-original location: Pompeii (where athletes trained)
-contropposto
-mascular, ideal body
-Greek emphasis on athleticism and perfect human body
35. Acropolis. Athens, Greece. Iktinos and Kallikrates. c. 447-410 B.C.E. Marble.
-upper city
-Parthenon
-the Plaque of the Ergastines (presenting peplos to Athena)
-Helios, Horses, and Dionysus (birth of Athena from the head of zeus, inside pediment of temple of Athena Nike, also called Elgian Marbles)
-Temple of Athena Nike
-Victory adjusting her sandal
35. Acropolis. Athens, Greece. Iktinos and Kallikrates. c. 447-410 B.C.E. Marble.
-upper city
-Parthenon
-the Plaque of the Ergastines (presenting peplos to Athena)
-Helios, Horses, and Dionysus (birth of Athena from the head of zeus, inside pediment of temple of Athena Nike, also called Elgian Marbles)
-Temple of Athena Nike
-Victory adjusting her sandal
36. Grave stele of Hegeso. Attributed to Kallimachos. c. 410 B.C.E. Marble and paint.
-Athens, Greece
-High Classical
-relief carving
-servant/slave girl holds out box to older/more mature woman on a klismos (chair) with feet elevated, older woman holds up necklace
-made to adorn the grave of Hegeso
-shows Hegeso's status and power (hierarchy of scale, necklace, and servant with poorer dress), shown positively to celebrate life after death 
-themes: contrast between classes, respect of the dead
-hyper-realistic, emotionless faces, motionless bodies, daily life (typical of high classical art)
-context: women secluded to home, extremely wealthy father (mentioned in epitaph), patriarchal society
36. Grave stele of Hegeso. Attributed to Kallimachos. c. 410 B.C.E. Marble and paint.
-Athens, Greece
-High Classical
-relief carving
-servant/slave girl holds out box to older/more mature woman on a klismos (chair) with feet elevated, older woman holds up necklace
-made to adorn the grave of Hegeso
-shows Hegeso’s status and power (hierarchy of scale, necklace, and servant with poorer dress), shown positively to celebrate life after death
-themes: contrast between classes, respect of the dead
-hyper-realistic, emotionless faces, motionless bodies, daily life (typical of high classical art)
-context: women secluded to home, extremely wealthy father (mentioned in epitaph), patriarchal society
37. Winged Victory of Samothrace. Hellenistic Greek. c. 190 B.C.E. Marble.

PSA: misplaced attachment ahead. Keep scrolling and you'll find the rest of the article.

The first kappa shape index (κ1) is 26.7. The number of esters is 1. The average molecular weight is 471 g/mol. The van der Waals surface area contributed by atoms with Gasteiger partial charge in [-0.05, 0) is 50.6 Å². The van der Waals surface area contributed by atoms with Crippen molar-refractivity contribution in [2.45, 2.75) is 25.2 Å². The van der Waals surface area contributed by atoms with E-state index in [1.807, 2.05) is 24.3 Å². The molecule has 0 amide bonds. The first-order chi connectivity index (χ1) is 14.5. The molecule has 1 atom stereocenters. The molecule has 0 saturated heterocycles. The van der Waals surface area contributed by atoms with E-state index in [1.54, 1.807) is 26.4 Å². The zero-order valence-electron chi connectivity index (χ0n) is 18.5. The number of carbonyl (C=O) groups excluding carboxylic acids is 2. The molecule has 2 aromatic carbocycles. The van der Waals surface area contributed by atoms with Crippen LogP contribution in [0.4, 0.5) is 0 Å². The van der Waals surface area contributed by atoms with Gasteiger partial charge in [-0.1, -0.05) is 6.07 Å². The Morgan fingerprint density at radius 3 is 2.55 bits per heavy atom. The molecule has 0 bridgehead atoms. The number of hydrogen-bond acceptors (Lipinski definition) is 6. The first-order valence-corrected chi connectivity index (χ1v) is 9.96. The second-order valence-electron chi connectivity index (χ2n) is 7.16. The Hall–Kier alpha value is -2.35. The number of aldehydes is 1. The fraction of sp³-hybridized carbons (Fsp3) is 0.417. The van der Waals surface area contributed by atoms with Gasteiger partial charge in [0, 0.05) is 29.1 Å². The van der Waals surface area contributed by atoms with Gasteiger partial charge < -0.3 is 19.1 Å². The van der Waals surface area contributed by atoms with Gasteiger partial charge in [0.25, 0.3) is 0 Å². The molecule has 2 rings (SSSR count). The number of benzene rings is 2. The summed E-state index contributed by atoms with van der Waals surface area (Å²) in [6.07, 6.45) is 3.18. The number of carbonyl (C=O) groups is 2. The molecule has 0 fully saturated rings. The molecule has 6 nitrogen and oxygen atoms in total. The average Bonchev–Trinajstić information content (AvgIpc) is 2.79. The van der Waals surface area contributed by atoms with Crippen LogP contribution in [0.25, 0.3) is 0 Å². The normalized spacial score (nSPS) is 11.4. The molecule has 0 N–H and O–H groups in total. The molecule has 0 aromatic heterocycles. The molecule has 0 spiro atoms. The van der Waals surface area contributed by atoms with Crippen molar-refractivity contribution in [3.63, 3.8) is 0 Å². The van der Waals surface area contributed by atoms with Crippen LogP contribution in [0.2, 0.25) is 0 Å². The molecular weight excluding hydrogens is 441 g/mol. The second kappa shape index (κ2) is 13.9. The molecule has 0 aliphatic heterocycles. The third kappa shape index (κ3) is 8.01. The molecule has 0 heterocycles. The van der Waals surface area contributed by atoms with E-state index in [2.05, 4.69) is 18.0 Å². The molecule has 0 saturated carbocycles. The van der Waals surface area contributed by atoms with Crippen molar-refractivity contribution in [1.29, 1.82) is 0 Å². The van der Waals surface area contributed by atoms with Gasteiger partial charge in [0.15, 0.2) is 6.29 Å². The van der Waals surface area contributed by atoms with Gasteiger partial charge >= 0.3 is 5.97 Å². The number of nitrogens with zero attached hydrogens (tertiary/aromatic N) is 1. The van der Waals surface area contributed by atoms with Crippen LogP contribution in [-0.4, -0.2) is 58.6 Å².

-aka Nike of Samothrace
-Samothrace, Evros 
-wet drapery
-built to commemorate naval victory
-nike=symbol of victory
-dramatic, hyper-realistic
-context: build to stand in or above fountain with cascading water, hellenistic style, Greek cultural emphasis on victory/success/prosperity
37. Winged Victory of Samothrace. Hellenistic Greek. c. 190 B.C.E. Marble.
-aka Nike of Samothrace
-Samothrace, Evros
-wet drapery
-built to commemorate naval victory
-nike=symbol of victory
-dramatic, hyper-realistic
-context: build to stand in or above fountain with cascading water, hellenistic style, Greek cultural emphasis on victory/success/prosperity
38. Great Altar of Zeus and Athena at Pergamon. Asia Minor (present-day Turkey). Hellenistic Greek. c. 175 B.C.E. Marble.
-in one of the terraces of the acropolis
-frieze: carved in high relief, depicted gigantomachy (war b/w gods and giants), Athena fighting giants and being crowned
-ionic columns
-altar w/ fire to worship zeus
-function: worship/sacrifice
-Greek victory over chaotic forces of nature/phenomena (metaphorical) and military victories (literal)
-themes: heroism, balance, drama, excitement, victory
-gods look calm and strong, contrasted with terrified and painful look on giants
-context: hellenistic art very expressive and dramatic, greek mythology/origin story (gigantomachy)
38. Great Altar of Zeus and Athena at Pergamon. Asia Minor (present-day Turkey). Hellenistic Greek. c. 175 B.C.E. Marble.
-in one of the terraces of the acropolis
-frieze: carved in high relief, depicted gigantomachy (war b/w gods and giants), Athena fighting giants and being crowned
-ionic columns
-altar w/ fire to worship zeus
-function: worship/sacrifice
-Greek victory over chaotic forces of nature/phenomena (metaphorical) and military victories (literal)
-themes: heroism, balance, drama, excitement, victory
-gods look calm and strong, contrasted with terrified and painful look on giants
-context: hellenistic art very expressive and dramatic, greek mythology/origin story (gigantomachy)
41. Seated boxer. Hellenistic Greek. c. 100 B.C.E. Bronze.
-artist: Lyssipus of Sikyon
-lost-wax technique, bronze infused with copper (gives look of blood)
-defeated boxer, old, bruised, scarred, cauliflower ears
-evokes compassion
-defeat, heroism, emotion, drama
-context: hellenistic art (dramatic, highly emotional, expressive faces, hyper-realistic), Greek cultural emphasis on athleticism and physical form
41. Seated boxer. Hellenistic Greek. c. 100 B.C.E. Bronze.
-artist: Lyssipus of Sikyon
-lost-wax technique, bronze infused with copper (gives look of blood)
-defeated boxer, old, bruised, scarred, cauliflower ears
-evokes compassion
-defeat, heroism, emotion, drama
-context: hellenistic art (dramatic, highly emotional, expressive faces, hyper-realistic), Greek cultural emphasis on athleticism and physical form